Tuesdays with Tony

Pregnant Mare Care 

Congratulations! You’ve got a bouncy baby horse coming in about 11 months! In my experience watching the humans around here, it’s a very long 11 months. There are important things to do during that time to make sure the baby arrives happy and healthy. In my experience, humans are really good at getting the heartbeat ultrasound check at 30 days, but not so good at the rest of it. Read on for Tony’s words of equine wisdom regarding pregnant mare care.

Ultrasounds

These are just so freakin cool! You get to see that baby go from a black dot on the screen at 2 weeks to having a heart beat at 30 days. At the 60 day ultrasound there are legs and something resembling a head! They grow so fast. My Docs are checking way more than just the baby when they’re ultrasounding, though. They are also checking the entire uterus and ovaries to make sure they’re doing what they should.

The most important thing they are checking is where the cervix and placenta meets. This is where the outside world meets the uterus, and it’s where problems often start. My Docs will check to be sure the placenta is tight up against the cervix, along with measurements to be sure it’s not too thick. A thick placenta can be an indication of infection. If infection is spotted early, it can be easily treated with antibiotics. On young mares who don’t have a lot of exposure to other horses, ultrasounds should be done at 5, 7, and 9 months to check for infection. On older mares (over 12 years), problem mares, or mares who see lots of other horses all the time, the Docs recommend ultrasounds at 3, 5, 7, and 9 months.

Vaccinations

Rhinopneumonitis vaccines are super, super, super important for pregnant mares. Most humans call this a Pneumobort shot. Rhinopneumonitis is a Herpes virus. Herpes viruses are nasty little buggers. Once a horse has the virus, they’ve got it for life, and most horses are infected in their first year of life. The virus spends most of its time hibernating, but stress (I hear pregnancy is definitely stressful) can make it wake up. Frequent vaccinations keep the immune system on high alert for this virus. This means that if it does wake up, the immune system is right there to tackle it.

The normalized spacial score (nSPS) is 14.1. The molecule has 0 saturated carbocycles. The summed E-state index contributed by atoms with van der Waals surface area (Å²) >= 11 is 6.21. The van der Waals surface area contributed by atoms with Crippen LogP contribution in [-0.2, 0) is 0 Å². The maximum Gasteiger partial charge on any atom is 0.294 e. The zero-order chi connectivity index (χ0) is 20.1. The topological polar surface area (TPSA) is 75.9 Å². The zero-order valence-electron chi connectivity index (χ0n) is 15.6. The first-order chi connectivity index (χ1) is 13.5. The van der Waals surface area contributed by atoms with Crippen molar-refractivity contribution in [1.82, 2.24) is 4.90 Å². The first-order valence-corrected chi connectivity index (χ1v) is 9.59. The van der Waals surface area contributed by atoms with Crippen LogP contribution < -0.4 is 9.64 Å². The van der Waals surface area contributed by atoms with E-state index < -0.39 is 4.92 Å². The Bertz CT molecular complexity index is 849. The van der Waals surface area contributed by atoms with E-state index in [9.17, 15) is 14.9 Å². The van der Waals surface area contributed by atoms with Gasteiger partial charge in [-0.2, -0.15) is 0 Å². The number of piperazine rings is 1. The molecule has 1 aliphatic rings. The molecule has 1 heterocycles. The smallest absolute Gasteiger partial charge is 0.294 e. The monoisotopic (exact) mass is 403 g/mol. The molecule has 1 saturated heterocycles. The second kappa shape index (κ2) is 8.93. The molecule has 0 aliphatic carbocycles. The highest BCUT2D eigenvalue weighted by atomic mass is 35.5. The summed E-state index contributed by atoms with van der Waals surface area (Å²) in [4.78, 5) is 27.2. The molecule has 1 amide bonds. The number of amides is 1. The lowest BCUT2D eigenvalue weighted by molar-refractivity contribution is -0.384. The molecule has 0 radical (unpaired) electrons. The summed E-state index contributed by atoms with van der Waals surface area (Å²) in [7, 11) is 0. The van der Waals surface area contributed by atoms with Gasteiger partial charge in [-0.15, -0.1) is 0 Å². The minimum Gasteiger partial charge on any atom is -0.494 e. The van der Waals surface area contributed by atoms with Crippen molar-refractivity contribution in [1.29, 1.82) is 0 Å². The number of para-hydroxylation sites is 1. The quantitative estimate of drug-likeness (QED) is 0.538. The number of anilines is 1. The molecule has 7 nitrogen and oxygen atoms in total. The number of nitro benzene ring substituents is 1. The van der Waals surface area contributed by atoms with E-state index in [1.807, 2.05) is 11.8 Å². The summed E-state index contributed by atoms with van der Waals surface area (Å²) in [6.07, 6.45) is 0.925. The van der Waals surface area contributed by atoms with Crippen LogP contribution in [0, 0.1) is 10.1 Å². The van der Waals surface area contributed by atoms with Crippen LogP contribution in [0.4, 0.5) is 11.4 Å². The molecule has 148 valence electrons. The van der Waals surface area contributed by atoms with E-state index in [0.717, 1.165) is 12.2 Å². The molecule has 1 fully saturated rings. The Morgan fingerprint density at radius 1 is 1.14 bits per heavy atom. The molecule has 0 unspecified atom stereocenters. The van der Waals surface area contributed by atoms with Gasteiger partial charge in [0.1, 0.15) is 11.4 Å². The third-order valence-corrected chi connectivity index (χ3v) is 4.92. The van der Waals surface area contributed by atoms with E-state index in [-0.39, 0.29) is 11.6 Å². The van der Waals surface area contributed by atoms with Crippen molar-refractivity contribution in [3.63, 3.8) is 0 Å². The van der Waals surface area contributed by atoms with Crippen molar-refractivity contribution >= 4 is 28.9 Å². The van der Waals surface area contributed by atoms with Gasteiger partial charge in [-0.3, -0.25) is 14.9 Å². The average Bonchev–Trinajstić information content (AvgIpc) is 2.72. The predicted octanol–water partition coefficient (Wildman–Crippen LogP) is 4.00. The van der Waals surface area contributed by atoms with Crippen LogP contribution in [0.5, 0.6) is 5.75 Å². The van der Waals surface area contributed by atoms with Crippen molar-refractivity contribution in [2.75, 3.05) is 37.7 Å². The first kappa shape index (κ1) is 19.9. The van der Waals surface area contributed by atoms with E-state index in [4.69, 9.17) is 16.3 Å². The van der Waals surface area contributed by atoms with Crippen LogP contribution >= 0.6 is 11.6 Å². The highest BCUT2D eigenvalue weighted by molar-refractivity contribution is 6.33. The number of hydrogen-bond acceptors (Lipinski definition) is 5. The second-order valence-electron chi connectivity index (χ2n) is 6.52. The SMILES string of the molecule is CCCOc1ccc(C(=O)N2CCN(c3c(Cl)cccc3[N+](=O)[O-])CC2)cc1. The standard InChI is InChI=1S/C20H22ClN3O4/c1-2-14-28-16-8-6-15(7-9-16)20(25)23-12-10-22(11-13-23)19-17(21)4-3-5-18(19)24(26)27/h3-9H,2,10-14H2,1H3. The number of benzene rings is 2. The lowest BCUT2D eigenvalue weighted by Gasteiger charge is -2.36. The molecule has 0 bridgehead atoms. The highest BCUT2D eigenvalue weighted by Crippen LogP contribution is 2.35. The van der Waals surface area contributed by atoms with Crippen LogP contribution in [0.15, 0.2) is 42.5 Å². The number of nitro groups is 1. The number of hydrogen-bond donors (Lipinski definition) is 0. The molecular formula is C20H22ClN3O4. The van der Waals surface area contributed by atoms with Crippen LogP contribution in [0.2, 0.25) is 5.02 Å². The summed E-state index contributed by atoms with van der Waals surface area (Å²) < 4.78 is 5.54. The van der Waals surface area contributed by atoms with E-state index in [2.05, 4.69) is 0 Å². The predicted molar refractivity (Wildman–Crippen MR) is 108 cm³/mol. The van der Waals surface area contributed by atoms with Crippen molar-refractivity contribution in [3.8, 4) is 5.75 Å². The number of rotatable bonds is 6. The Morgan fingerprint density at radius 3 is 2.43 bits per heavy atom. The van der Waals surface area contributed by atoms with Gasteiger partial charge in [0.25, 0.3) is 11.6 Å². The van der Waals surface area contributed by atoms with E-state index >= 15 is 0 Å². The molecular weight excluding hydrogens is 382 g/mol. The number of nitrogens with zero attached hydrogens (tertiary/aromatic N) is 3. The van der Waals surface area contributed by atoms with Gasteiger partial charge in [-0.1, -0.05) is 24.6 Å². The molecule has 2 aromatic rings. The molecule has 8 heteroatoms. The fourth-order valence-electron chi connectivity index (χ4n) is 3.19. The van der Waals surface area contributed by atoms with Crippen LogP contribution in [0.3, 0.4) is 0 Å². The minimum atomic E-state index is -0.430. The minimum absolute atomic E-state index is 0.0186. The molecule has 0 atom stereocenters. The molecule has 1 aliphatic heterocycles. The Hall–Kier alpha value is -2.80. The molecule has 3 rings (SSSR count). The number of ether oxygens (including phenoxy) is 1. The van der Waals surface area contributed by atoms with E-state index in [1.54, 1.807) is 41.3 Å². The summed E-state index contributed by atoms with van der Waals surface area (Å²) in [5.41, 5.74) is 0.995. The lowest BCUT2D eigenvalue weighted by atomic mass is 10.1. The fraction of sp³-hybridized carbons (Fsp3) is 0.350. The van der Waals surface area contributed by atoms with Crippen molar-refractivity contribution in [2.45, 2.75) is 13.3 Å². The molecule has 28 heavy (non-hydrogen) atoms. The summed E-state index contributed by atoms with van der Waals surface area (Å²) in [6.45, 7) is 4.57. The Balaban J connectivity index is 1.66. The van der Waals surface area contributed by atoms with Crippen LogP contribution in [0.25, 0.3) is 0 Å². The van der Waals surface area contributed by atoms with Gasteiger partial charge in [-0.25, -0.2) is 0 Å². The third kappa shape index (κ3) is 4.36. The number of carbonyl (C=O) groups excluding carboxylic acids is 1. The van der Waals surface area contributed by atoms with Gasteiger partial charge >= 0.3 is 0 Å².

Rhinopneumonitis vaccines follow the same rules as ultrasounds. If your mare doesn’t meet new horses often, she can get a vaccine at 5, 7, and 9 months. If she is a social butterfly, she should get vaccinated an additional time at 3 months. This vaccine can be what my Docs call hot (horses often get a mild to moderate vaccine reaction from it). The Docs recommend some Bute beforehand to help reduce the reaction if you’re worried.

At around 10 months of pregnancy, your mare will need all her “regular” vaccines. For most mares this is Eastern and Western Encephalitis, Tetanus, Influenza, West Nile Virus, and Rabies. This makes sure the baby has great protection against these viruses when it gets here.

Deworming

Don’t. Ha! That was easy. Seriously though, see my numerous blogs on deworming. Watch an entire presentation by my Docs about deworming here: Deworming Seminar  Fecal egg counts and targeted deworming is the way to go. Don’t go deworming all willy nilly like you humans are prone to doing.

Nutrition

Don’t go crazy. Again, easy! Have your mare on a good feed. If she gets skinny easily, then a mare and foal feed may be necessary. If she’s an easy keeper, then good quality hay and a ration balancer may be all she needs. This is not the time to get her fat. It won’t make foaling easier on you or her.

Exercise

Yes. Of course they tell me that too, but I don’t like exercise, so I don’t. Pregnant mares can go out and do what they did before they were pregnant with a few guidelines in place.

  1. Don’t do more than you did before she was pregnant. If you went for 5 mile trail rides, great. Don’t sign up for the 50 mile endurance ride.
  2. Watch how hot she gets in the early stages of her pregnancy. Being really hot can be really, really bad for embryos younger than 90 days.
  3. Listen to your mare. At some point, later in her gestation, she’s going to tell you she doesn’t want to work anymore. Respect that.

Before you know it, 11 months will have flown by and you will be anxiously awaiting your foal. Spend the time wisely by thinking up perfect baby names, and keeping your mare up to date on all her prenatal care! Bring her into the Clinic for her happy mom check ups and I’ll even throw in a free CAT scan by yours truly.

Now be a good human and subscribe to my blog. Scroll down a tiny, tiny bit. So easy a human can do it.

Springhill Equine Veterinary Clinic

Tuesdays with Tony is the official blog of Tony the Office Cat at Springhill Equine Veterinary Clinic in Newberry, Florida. For more information, please call us at (352) 472-1620, visit our website at SpringhillEquine.com, or follow us on Facebook!

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